by Rebecca E. Hirsch
48 pages; ages 8-12
Millbrook Press (Lerner), 2016
Up and down the Atlantic coast, between Virginia to Rhode Island, engineers are looking for places to build offshore wind farms - just like the wind farms that provide energy for other parts of the country.
But the Atlantic coast is a migration corridor for millions of birds - birds that play an essential role in the ocean food chain. So the question arises: can we harvest clean wind energy without harming seabirds?
Rebecca Hirsch follows a research team describes their multi-year study of three seabirds:
- the Northern gannet, a graceful diving bird
- the Red-throated loon, who spend the winter along the mid-Atlantic coast
- the Surf scoter, a black-and-white sea duck
Red-throated loons and Surf scoters seem to avoid areas where wind farms are located - making habitat loss a concern. The gannets fly at the same height as turbine blades, so they may be at risk of collisions. And doing the research isn't easy - and it involves a team of people, from the capture team to wildlife veterinarians, to a host of other scientists.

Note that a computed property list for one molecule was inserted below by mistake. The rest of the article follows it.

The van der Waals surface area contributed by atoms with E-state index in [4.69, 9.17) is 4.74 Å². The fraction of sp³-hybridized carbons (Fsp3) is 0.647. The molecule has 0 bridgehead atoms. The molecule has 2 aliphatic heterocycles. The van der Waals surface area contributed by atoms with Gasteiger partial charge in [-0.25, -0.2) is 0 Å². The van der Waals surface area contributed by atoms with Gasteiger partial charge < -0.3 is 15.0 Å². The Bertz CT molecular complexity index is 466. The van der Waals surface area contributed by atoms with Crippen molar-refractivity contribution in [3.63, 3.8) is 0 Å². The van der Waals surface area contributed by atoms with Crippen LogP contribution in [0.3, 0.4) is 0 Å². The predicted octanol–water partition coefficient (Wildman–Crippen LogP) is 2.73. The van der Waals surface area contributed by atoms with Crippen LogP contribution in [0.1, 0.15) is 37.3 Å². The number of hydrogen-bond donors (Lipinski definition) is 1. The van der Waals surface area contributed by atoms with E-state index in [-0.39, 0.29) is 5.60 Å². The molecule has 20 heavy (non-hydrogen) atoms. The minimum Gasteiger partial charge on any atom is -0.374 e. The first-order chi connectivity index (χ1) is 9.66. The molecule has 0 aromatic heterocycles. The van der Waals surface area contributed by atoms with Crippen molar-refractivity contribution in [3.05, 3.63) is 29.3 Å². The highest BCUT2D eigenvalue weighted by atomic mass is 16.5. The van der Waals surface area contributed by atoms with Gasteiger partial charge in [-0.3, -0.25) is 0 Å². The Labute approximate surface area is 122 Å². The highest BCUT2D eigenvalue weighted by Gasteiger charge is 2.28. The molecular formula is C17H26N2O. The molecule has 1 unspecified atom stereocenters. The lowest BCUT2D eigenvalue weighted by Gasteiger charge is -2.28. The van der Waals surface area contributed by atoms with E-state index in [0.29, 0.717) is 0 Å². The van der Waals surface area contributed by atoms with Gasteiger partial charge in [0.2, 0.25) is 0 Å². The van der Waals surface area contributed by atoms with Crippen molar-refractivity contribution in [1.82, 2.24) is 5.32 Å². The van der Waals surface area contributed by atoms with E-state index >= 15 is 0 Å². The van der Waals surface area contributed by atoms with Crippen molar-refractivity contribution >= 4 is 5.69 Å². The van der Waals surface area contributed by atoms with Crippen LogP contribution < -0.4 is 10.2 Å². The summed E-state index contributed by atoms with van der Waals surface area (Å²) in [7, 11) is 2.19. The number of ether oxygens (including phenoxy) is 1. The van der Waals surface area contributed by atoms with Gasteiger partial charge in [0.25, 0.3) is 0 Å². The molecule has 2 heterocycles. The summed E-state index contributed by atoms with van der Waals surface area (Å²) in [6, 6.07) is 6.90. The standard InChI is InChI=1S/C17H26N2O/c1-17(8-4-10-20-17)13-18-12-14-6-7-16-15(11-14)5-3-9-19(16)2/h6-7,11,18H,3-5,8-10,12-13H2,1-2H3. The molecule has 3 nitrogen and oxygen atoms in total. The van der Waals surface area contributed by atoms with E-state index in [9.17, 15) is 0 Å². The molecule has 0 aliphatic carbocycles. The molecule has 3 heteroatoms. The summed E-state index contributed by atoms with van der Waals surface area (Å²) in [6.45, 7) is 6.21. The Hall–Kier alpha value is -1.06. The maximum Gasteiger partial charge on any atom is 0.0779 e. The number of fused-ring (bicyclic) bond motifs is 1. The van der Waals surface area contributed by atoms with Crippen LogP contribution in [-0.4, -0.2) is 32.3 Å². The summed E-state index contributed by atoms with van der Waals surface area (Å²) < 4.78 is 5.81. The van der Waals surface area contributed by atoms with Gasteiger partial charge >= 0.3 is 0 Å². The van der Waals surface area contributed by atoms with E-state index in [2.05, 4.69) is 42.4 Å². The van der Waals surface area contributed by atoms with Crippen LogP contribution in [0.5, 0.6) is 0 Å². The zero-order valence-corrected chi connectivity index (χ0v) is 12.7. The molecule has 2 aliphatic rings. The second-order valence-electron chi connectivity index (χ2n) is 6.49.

Hirsch not only follows the field adventures of scientists, but also the journeys of one of the tagged gannets. Complementing informative - and fun to read - text are plenty of photos, maps, diagrams, and lots of sidebars that help expand the story.
"Protecting the ocean is a big job," Hirsch writes. It's too big for scientists and politicians alone. "You can take action in your own home and community to help." She ends with things everyone can do. There's a handy index, source notes, and a glossary.
Today's review is part of the STEM Friday roundup. Drop by STEM Friday blog for more science books and resources. Review copy provided by publisher.
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